Securities lending - Q&A
Securities lending - Q&A
Last updated: 15 November 2021
Q1: As regards PSPP and public sector PEPP securities lending against cash collateral, how is the overall limit set?
When the Eurosystem started to accept cash as collateral in December 2016, the Governing Council decided on a limit of €50 billion, taking into account the expected usage of cash as collateral and its effect on excess liquidity. This limit was increased to €75 billion in March 2018 and to €150 billion in November 2021, among other things to reflect the increase in the stock of acquired assets over time.
Q2: How is the limit of €150 billion allocated across the Eurosystem?
The limit is allocated in proportion to the PSPP holdings of the Eurosystem central banks that make use of the possibility to accept cash as collateral, while allowing for some flexibility across jurisdictions if needed.
The following Eurosystem central banks accept cash as collateral in their securities lending: the ECB, the Nationale Bank van België/Banque Nationale de Belgique, the Deutsche Bundesbank, the Central Bank of Ireland, the Banco de España, the Banque de France, the Banca d’Italia, De Nederlandsche Bank, Banka Slovenije and Suomen Pankki – Finlands Bank.
Q3: Why is securities lending of covered bond and asset backed security holdings not mandatory for the Eurosystem?
For cost efficiency and operational reasons, securities lending of covered bond holdings is not mandatory for Eurosystem central banks. The establishment and maintenance of securities lending arrangements has a certain cost for the Eurosystem central banks. The total cost depends on a number of factors, such as the lending channel, the lending infrastructure, the number of securities available for lending, the type of collateral accepted and other technical and operational parameters. The overall Eurosystem cost increases if several central banks make the same security available for lending.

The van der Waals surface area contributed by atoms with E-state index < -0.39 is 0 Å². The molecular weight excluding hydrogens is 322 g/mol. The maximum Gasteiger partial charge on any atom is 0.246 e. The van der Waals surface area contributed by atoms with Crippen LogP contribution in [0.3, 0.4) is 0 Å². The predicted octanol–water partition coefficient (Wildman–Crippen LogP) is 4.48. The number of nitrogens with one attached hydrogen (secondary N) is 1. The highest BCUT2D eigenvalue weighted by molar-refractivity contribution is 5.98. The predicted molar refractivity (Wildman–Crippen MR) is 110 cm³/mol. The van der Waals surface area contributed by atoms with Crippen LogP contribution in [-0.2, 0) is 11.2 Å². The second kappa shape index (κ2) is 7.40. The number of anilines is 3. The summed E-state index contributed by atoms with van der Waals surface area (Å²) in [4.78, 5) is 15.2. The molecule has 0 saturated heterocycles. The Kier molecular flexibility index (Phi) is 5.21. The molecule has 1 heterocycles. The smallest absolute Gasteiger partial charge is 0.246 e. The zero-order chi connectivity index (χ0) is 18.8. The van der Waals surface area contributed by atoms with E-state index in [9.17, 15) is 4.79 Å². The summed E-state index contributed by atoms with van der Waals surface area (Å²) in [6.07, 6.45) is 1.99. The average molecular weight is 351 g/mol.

Covered bonds purchased under the APP and PEPP are often held by several (i.e. more than two) Eurosystem central banks, which is due to the programme-specific allocation of the eligible universe to individual Eurosystem central banks. This is in contrast to the sector allocation of public and corporate sector bonds, where each security is held by one or at most two Eurosystem central banks. Moreover, the covered bond allocation often results in individual central banks having relatively small holdings, so that the benefit of setting up and maintaining securities lending facilities would not justify the cost. However, even though lending of covered bond holdings is not mandatory, the ECB and several other national central banks make their covered bond holdings available for lending. Those Eurosystem central banks that do not make their holdings available for lending very rarely receive requests to borrow them. For them, the expected demand would not justify the cost of establishing securities lending facilities. Most importantly, holdings from each covered bond jurisdiction are made available for lending by at least one Eurosystem central bank.
Securities lending of holdings under the ABSPP is in principle possible for the ECB, which holds all the asset backed securities (ABS) purchased under the ABSPP. However, no requests for securities lending have been received since the start of the ABSPP in October 2014. This is reportedly at least partly due to the lower secondary market liquidity of this asset class and the higher share of hold-to-maturity portfolios compared to other markets. In the event of a broader increase in demand for borrowing the ABS held under the ABSPP, the ECB could consider making its holdings available for lending taking due consideration of the cost-benefit implications, including the technical complexity of ABS amortising cash flows.
Q4: Why does the Eurosystem not publish the ISIN lists of its covered bond and asset backed security holdings for securities lending purposes?
The Eurosystem publishes the ISIN lists only for those programmes for which the Governing Council has decided to make securities lending mandatory. Counterparties that wish to borrow covered bond holdings can contact the ECB or any NCB that makes those bonds available for lending to enquire about the potentially availability of their holdings of particular ISINs.